Start your contingency planning with a risk assessment

Especially for sole practitioners and small firms, evaluating risk is an essential aspect of contingency planning

Start your contingency planning with a risk assessment
Kevin Cheung

Lawyers are constantly reminded about the importance of having a contingency plan. For many of us, however, "contingency planning" is a vague and overwhelming phrase suitable for putting off to a later date.

Too often, the emphasis is on the end product – the plan itself, while what we are planning for is assumed to be common knowledge. Where we need to start is to break the process down into manageable parts:

  • Risk assessment;
  • Plan to minimize risk occurrence;
  • Plan for risk occurrence

Conducting a risk assessment for your firm will help you develop an appreciation for the risks that can compromise your ability to deliver legal services. This will establish an understanding of what you are planning for.

Identify key components of your firm
The first step in a risk assessment is to identify key parts of your practice that keep it running. This can range from your computer systems, software you use daily, internet service provider, trust accounts, to your staff and yourself.

Events that could affect the functioning of each component
For each key component, brainstorm a list of events that could compromise its functionality. For example, it could be the destruction of office contents and client materials. A computer might become infected with a virus, or a laptop stolen.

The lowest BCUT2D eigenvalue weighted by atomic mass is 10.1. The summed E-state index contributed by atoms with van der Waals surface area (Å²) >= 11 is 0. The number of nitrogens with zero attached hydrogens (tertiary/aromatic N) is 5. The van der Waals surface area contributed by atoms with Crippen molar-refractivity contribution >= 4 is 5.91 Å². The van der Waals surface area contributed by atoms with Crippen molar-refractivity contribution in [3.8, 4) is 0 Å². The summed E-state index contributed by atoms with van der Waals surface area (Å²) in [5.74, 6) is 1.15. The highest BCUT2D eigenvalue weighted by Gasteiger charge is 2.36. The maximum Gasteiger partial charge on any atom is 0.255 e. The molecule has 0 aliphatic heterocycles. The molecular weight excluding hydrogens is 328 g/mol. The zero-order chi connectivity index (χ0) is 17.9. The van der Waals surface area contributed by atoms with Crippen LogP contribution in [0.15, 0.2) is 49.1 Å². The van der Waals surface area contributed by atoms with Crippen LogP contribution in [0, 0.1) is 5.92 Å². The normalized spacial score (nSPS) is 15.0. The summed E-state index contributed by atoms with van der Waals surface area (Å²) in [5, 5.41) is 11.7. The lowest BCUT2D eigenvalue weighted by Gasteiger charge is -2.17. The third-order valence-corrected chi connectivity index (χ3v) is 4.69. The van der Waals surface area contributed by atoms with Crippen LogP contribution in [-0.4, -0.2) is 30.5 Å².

A staff member may need to take a leave of absence, planned or unplanned. The incapacity of you or another lawyer should also be included in this list. While it is tempting to come up with solutions to these events at this stage, the focus must be on identifying reasonably possible disruptive events.

Estimate the probability of the risk happening
Having a sense of the likelihood of a business disrupting event happening will help prioritize risks that most urgently need a mitigation plan.

Minimizing risk occurrence
Once you have completed a risk assessment, you can create risk mitigation plans for each component. For example, for your computer, install and keep virus and malware protection updated.

For you and your staff, a plan to invest in your health should ideally be part of the strategy to reduce the risk of disruptions due to health.

Planning for risk occurrence
Once you have risk mitigation plans, then you can plan a response to each disruptive event. This is where you put your mind to a procedures manual, practice memorandum and a power of attorney for your practice.

Going through these steps will allow you and your staff to calmly and effectively resolve a business disruption, rather than panicking when such an event occurs. A side benefit of having gone through this process for the core aspects of your firm is that you can expand the exercise to higher-level threats, such as a potential upcoming recession, or competition in the market place.

The worst thing one can do with respect to business disruption risks is to do nothing and hope the risks never materialize. Contingency planning is particularly critical for sole and small firms because unlike larger firms, the resources to maintain business continuity during significant business disruptions are limited. Planning for risks that can undermine your ability to deliver legal services is an important task for any lawyer and should not be put off.

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